Minister Mapisa-Nqakula launches a Juvenile-Parent Dialogue
3 Dec 2010
Correctional Service Minister Nosiviwe Mapisa-Nqakula expressed concerns about scores of juveniles and children incarcerated in correctional centres that are not visited by parents, families and communities.
Addressing an imbizo gathering to launch a special campaign to promote dialogue between juveniles and parents, Minister Mapisa-Nqakula said less than 25 percent of tens of thousands juveniles incarcerated in correctional centres nationally receive visits from parents and families in a given year.
“I am calling on all parents to visit their children who are incarcerated; It is one of the most reassuring supports you can give them. There is no life more hopeless than that of a child who knows that even his own parents have lost hope in him,” Minister Mapisa-Nqakula said while addressing over 500 juveniles, parents and members of the public at Lingelihle Community Hall in Cradock in the Eastern Cape today, 3 December 2010.
Cradock Youth Centre is housing 274 juveniles coming from various areas of the Eastern Cape with only a fraction of them (4) with parents living in the Cradock district. The department designated Cradock Correctional Centre as a youth centre and centralised custody for all young offenders between 14 and 20 years of age.Minister Mapisa-Nqakula committed the department to provide support for needy parents of juveniles who struggle to afford visits.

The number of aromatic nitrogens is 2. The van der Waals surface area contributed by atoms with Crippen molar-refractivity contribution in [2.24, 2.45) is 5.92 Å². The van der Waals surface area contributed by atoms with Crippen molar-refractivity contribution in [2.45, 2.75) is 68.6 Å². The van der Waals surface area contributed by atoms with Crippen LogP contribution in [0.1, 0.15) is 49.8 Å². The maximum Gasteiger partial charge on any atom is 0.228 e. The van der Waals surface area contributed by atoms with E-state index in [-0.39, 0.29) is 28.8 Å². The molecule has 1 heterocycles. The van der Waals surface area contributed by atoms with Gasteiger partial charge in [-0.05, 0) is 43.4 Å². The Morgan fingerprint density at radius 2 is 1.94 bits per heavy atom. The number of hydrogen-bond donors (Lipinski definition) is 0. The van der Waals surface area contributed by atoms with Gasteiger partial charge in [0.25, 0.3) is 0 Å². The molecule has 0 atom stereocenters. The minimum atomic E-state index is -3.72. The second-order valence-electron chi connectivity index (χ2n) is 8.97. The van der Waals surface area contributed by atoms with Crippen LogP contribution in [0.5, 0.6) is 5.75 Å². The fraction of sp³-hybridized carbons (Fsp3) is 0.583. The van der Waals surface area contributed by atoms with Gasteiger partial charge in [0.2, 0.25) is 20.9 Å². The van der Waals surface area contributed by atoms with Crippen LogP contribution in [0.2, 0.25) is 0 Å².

Minister Mapisa-Nqakula announced that the dedicated youth facility will have a full time school from 2011 so that poor levels of juvenile involvement in rehabilitation programmes can be turned around. She expressed concerns about the fact that only 69 of the 174 sentenced juveniles were studying at the centre. The Cradock Youth Centre will have up to grade 10 in 2011, with plans to progressively introduce grades 11 and 12 two years later.
She narrated a story of scores of lifers applying for parole who came into the facilities with Sub-A (Grade1) in the 1980s and left the facilities after serving life sentences in 2010 still with sub-A (Grade1). She said these are guaranteed cases of reoffending, hence the introduction of the compulsory rehabilitation programmes particularly for juveniles.
She called on parents and communities to affirm their love for the juveniles in order to build the necessary emotional stability which is crucial for effective participation in rehabilitation programmes. “There is no dust-bin for throwing away people,” Minister Mapisa-Nqakula said while calling on parents to provide support structures to incarcerated juveniles.
The initiative of Minister Mapisa-Nqakula received thumbs up from many juveniles and parents that participated in the dialogue facilitated by Professor Velile Notshulwana who is also a member of the National Council of Correctional Services and Executive Dean of the Nelson Mandela Metropolitan University.
The minister is expected to take the campaign to other regions of Correctional Services next year. Enquiries:
Cell: 082 045 3963
Issued by: Department of Correctional Services
3 Dec 2010
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